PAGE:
Lowestoft RNLI Lifeboat called to help a Dutch yacht that had lost its rudder
The sailors on a yacht that was returning to the Netherlands after a visit to the UK activated their distress alert equipment to summon assistance after their rudder fell off.
The volunteer crew of Lowestoft RNLI lifeboat ‘Patsy Knight’ were paged at 9.15pm (Wednesday 28 August) to go to the aid of the vessel.
Lowestoft RNLI Coxswain John Fox said, "It took us just over an hour to reach the yacht, which was 26 miles east of Southwold and very close to the East Anglian One offshore wind farm.
The four-man crew were a family of three brothers and a nephew. They told us that they had sailed the wooden nine-metre yacht, which had been built by their father in the mid 1980s, to Southwold and then to Ipswich and were on their way back to Ijmuiden in the Netherlands when the steering failed.
After discovering that their rudder had dropped off they activated their distress alarm. A nearby Windfarm Guard Vessel responded and stood by the stranded yacht and also acted as a communication relay until the lifeboat arrived.
We put a lifeboat crew-member on board the yacht to deploy a drogue behind the vessel. This is a conical funnel-shaped device with open ends, which is towed behind the yacht to keep it travelling in a straight line
There was a good breeze blowing and the sea was rolling well as we connected a towline. With the drag of the drogue we were only able to make just over 3 knots so it was a long, slow tow taking over seven hours. As dawn was breaking the yacht was brought safely into the Royal Norfolk and Suffolk Yacht Marina at Lowestoft at 6.30am and was met by the town’s Coastguard Rescue Team."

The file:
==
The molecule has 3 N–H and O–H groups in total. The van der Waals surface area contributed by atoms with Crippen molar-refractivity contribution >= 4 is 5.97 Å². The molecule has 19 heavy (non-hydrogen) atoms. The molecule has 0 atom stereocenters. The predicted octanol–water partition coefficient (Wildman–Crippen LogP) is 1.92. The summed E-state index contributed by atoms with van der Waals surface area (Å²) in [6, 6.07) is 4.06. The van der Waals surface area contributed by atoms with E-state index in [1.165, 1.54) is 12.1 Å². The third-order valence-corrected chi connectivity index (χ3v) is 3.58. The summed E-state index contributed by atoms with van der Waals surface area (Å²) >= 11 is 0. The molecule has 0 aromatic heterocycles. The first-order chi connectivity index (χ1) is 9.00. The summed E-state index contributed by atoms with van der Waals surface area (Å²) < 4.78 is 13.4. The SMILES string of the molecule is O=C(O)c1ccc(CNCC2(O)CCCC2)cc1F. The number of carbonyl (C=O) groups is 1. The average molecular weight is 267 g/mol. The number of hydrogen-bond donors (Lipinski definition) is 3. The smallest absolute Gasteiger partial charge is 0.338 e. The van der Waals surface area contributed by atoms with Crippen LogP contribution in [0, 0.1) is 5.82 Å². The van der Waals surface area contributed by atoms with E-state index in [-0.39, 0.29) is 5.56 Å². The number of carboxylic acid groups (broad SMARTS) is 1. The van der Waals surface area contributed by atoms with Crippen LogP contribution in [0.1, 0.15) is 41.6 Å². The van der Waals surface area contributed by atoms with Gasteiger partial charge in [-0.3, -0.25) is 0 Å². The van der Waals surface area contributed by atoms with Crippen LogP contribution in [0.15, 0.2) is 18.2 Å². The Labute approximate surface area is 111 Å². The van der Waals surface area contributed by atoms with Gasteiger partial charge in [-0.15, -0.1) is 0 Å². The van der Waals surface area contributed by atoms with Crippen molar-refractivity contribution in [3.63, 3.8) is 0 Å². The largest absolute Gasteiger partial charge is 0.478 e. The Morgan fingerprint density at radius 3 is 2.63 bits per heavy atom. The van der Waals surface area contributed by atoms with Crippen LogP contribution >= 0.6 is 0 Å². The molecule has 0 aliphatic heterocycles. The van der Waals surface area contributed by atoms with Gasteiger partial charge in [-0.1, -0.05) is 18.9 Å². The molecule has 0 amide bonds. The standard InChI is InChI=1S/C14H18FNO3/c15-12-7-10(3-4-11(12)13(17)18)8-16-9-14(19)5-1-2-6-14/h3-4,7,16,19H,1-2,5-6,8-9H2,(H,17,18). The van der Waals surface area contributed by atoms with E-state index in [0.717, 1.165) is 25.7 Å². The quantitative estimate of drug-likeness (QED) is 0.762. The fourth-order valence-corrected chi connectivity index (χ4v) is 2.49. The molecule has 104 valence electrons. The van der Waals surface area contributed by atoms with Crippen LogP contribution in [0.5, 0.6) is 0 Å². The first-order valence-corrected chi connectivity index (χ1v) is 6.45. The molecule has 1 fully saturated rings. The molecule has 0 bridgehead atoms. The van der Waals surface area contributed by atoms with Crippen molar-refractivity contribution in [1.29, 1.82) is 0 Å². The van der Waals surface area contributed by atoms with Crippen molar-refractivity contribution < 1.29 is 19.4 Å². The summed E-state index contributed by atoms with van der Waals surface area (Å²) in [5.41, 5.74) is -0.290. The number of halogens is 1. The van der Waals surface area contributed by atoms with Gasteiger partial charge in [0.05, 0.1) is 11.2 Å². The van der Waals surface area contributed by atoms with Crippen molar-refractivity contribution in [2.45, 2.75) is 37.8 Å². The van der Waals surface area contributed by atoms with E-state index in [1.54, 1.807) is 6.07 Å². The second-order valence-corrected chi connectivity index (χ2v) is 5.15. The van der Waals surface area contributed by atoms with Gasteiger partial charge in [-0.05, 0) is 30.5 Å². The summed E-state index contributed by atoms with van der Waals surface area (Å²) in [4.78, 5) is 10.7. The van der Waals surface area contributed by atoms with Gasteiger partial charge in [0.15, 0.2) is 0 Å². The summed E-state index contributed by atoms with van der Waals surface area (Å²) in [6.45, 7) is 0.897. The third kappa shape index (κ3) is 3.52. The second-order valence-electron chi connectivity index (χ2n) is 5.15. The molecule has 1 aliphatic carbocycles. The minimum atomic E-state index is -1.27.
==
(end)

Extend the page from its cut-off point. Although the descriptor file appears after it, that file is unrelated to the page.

RNLI media contacts
Mick Howes, Lowestoft RNLI Volunteer Lifeboat Press Officer 01502 562488 / 07814 468917 email firstname.lastname@example.org
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For enquiries outside normal business hours, contact the RNLI duty press officer on 01202 336789. For enquiries outside normal business hours, contact the RNLI duty press officer on 01202 336789
Key facts about the RNLI
The RNLI charity saves lives at sea. Its volunteers provide a 24-hour search and rescue service around the United Kingdom and Republic of Ireland coasts. The RNLI operates over 238 lifeboat stations in the UK and Ireland and, in a normal year, more than 240 lifeguard units on beaches around the UK and Channel Islands. The RNLI is independent of Coastguard and government and depends on voluntary donations and legacies to maintain its rescue service. Since the RNLI was founded in 1824, its lifeboat crews and lifeguards have saved over 142,700 lives.